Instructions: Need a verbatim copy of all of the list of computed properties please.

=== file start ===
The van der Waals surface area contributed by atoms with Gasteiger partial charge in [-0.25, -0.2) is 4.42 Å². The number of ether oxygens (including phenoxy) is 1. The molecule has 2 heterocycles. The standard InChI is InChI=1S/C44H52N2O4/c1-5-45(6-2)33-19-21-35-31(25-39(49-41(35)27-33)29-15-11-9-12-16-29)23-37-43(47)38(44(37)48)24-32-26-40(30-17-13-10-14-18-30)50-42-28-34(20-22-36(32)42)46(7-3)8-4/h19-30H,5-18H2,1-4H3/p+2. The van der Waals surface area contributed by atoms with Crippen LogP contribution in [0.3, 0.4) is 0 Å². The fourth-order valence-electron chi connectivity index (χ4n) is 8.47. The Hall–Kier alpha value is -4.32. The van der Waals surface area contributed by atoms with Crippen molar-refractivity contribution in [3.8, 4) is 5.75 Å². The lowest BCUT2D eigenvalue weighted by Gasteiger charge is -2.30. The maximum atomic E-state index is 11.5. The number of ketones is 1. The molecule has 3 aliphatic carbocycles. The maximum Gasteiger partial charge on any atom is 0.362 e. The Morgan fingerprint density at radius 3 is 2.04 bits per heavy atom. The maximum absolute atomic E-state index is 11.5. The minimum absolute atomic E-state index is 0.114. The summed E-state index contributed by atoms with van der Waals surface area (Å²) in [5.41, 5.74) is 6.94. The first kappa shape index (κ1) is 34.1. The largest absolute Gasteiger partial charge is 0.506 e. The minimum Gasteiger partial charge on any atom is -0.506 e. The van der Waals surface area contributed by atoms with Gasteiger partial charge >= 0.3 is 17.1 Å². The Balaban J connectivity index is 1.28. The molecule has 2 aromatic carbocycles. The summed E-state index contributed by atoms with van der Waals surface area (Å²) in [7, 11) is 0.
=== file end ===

The van der Waals surface area contributed by atoms with Gasteiger partial charge in [-0.25, -0.2) is 4.42 Å². The number of ether oxygens (including phenoxy) is 1. The molecule has 2 heterocycles. The standard InChI is InChI=1S/C44H52N2O4/c1-5-45(6-2)33-19-21-35-31(25-39(49-41(35)27-33)29-15-11-9-12-16-29)23-37-43(47)38(44(37)48)24-32-26-40(30-17-13-10-14-18-30)50-42-28-34(20-22-36(32)42)46(7-3)8-4/h19-30H,5-18H2,1-4H3/p+2. The van der Waals surface area contributed by atoms with Crippen LogP contribution in [0.3, 0.4) is 0 Å². The fourth-order valence-electron chi connectivity index (χ4n) is 8.47. The Hall–Kier alpha value is -4.32. The van der Waals surface area contributed by atoms with Crippen molar-refractivity contribution in [3.8, 4) is 5.75 Å². The lowest BCUT2D eigenvalue weighted by Gasteiger charge is -2.30. The maximum atomic E-state index is 11.5. The number of ketones is 1. The molecule has 3 aliphatic carbocycles. The maximum Gasteiger partial charge on any atom is 0.362 e. The Morgan fingerprint density at radius 3 is 2.04 bits per heavy atom. The maximum absolute atomic E-state index is 11.5. The minimum absolute atomic E-state index is 0.114. The summed E-state index contributed by atoms with van der Waals surface area (Å²) in [5.41, 5.74) is 6.94. The first kappa shape index (κ1) is 34.1. The largest absolute Gasteiger partial charge is 0.506 e. The minimum Gasteiger partial charge on any atom is -0.506 e. The van der Waals surface area contributed by atoms with Gasteiger partial charge >= 0.3 is 17.1 Å². The Balaban J connectivity index is 1.28. The molecule has 2 aromatic carbocycles. The summed E-state index contributed by atoms with van der Waals surface area (Å²) in [7, 11) is 0.